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New long-range drones target illegal fishermen


A new ‘virtually undetectable’ drone is being deployed to catch recreational anglers fishing illegally in protected waters.

The drone, the Aerosonde 4.7, will target hotspots for lawbreakers in Australia’s Great Barrier Reef after successful tests to gather intelligence on vessels fishing out of bounds in green zones.

The 4.7 is a long-range drone that can travel at 120kph, with an endurance time of up to 18 hours and can be launched from land or patrol vessels.

It can travel and operate in the dark as it collects photographic, video and radar evidence and will now spearhead efforts to protect one of the country’s most treasured natural resources, reports the abc.net.au website.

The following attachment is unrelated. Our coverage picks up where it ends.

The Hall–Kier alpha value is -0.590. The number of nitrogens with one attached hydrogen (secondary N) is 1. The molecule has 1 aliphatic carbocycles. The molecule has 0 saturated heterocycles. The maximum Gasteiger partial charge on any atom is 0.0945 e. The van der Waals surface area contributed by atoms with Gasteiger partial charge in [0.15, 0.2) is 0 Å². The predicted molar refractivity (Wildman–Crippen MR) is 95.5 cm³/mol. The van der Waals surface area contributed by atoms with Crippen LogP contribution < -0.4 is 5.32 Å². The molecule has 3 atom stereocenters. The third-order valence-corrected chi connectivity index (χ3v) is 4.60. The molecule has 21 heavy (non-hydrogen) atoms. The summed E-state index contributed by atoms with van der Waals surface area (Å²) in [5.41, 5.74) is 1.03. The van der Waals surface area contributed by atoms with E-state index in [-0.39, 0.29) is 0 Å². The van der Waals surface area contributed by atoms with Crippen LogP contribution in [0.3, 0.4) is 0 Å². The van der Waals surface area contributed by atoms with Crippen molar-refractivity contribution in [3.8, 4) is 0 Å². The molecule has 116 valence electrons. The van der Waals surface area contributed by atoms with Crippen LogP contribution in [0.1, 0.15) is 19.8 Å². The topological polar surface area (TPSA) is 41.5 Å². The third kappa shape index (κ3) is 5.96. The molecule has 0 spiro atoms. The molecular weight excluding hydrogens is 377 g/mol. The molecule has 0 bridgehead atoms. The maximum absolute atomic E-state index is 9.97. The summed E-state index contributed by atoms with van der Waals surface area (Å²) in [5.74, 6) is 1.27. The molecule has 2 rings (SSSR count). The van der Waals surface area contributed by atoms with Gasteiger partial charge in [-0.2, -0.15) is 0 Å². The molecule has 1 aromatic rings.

“They can loiter for longer to gather quality evidence and increase the chances of successful prosecutions in court,” said Chris Cochrane, Director of Field Management Operations for the Great Barrier Reef Marine Park Authority. “These offenders can take large numbers of fish quite quickly.”

Cochrane added that the aim was not just to catch culprits, but also to educate them regarding regulations designed the protect the fragile reef and allow it to recover. Around 600 recreational offences were recorded each year, accounting for half of all offences recorded for the marine park annually.

Recreational fisher Tony Minto told abc.net that he had been fishing the reef for 45 years and a lot of illegal fishing went on there. “The drone sounds like a good deterrent, but the fines need to be higher or the reward will still outweigh the penalties,” he said. “Introducing licences would also help.”

Surveillance in the areas was previously carried out with smaller drones travelling at lower altitudes which were more easily seen by anglers. They were also limited by shorter distance capability, but will remain part of surveillance missions.

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